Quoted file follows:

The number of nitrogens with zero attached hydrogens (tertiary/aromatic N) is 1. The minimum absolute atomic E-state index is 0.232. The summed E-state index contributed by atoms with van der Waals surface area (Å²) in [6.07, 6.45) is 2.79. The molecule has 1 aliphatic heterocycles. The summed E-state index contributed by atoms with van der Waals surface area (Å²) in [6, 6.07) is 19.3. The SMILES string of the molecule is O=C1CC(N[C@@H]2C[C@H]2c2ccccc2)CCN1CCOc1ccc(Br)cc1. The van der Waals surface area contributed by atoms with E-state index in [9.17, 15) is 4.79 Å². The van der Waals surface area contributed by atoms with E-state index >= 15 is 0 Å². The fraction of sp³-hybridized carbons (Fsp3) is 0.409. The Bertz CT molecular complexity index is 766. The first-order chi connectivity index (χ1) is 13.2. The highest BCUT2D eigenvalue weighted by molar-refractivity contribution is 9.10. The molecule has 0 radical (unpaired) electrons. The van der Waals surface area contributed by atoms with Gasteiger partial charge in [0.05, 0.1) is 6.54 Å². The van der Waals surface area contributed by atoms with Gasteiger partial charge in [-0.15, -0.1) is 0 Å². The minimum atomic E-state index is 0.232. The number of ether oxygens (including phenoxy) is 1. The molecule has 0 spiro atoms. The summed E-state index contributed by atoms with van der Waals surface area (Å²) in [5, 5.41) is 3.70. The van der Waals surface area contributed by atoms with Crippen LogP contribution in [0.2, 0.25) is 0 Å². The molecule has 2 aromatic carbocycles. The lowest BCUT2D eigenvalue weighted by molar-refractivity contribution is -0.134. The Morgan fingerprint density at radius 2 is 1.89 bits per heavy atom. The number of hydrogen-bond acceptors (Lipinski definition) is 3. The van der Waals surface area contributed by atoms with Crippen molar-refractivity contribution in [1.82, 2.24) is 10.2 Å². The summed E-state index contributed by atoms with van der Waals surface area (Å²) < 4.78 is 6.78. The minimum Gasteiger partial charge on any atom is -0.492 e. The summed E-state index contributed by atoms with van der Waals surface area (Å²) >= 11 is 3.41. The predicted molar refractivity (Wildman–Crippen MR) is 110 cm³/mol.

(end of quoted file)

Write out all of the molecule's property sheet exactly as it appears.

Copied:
The number of nitrogens with zero attached hydrogens (tertiary/aromatic N) is 1. The minimum absolute atomic E-state index is 0.232. The summed E-state index contributed by atoms with van der Waals surface area (Å²) in [6.07, 6.45) is 2.79. The molecule has 1 aliphatic heterocycles. The summed E-state index contributed by atoms with van der Waals surface area (Å²) in [6, 6.07) is 19.3. The SMILES string of the molecule is O=C1CC(N[C@@H]2C[C@H]2c2ccccc2)CCN1CCOc1ccc(Br)cc1. The van der Waals surface area contributed by atoms with E-state index in [9.17, 15) is 4.79 Å². The van der Waals surface area contributed by atoms with E-state index >= 15 is 0 Å². The fraction of sp³-hybridized carbons (Fsp3) is 0.409. The Bertz CT molecular complexity index is 766. The first-order chi connectivity index (χ1) is 13.2. The highest BCUT2D eigenvalue weighted by molar-refractivity contribution is 9.10. The molecule has 0 radical (unpaired) electrons. The van der Waals surface area contributed by atoms with Gasteiger partial charge in [0.05, 0.1) is 6.54 Å². The van der Waals surface area contributed by atoms with Gasteiger partial charge in [-0.15, -0.1) is 0 Å². The minimum atomic E-state index is 0.232. The number of ether oxygens (including phenoxy) is 1. The molecule has 0 spiro atoms. The summed E-state index contributed by atoms with van der Waals surface area (Å²) in [5, 5.41) is 3.70. The van der Waals surface area contributed by atoms with Crippen LogP contribution in [0.2, 0.25) is 0 Å². The molecule has 2 aromatic carbocycles. The lowest BCUT2D eigenvalue weighted by molar-refractivity contribution is -0.134. The Morgan fingerprint density at radius 2 is 1.89 bits per heavy atom. The number of hydrogen-bond acceptors (Lipinski definition) is 3. The van der Waals surface area contributed by atoms with Crippen molar-refractivity contribution in [1.82, 2.24) is 10.2 Å². The summed E-state index contributed by atoms with van der Waals surface area (Å²) < 4.78 is 6.78. The minimum Gasteiger partial charge on any atom is -0.492 e. The summed E-state index contributed by atoms with van der Waals surface area (Å²) >= 11 is 3.41. The predicted molar refractivity (Wildman–Crippen MR) is 110 cm³/mol.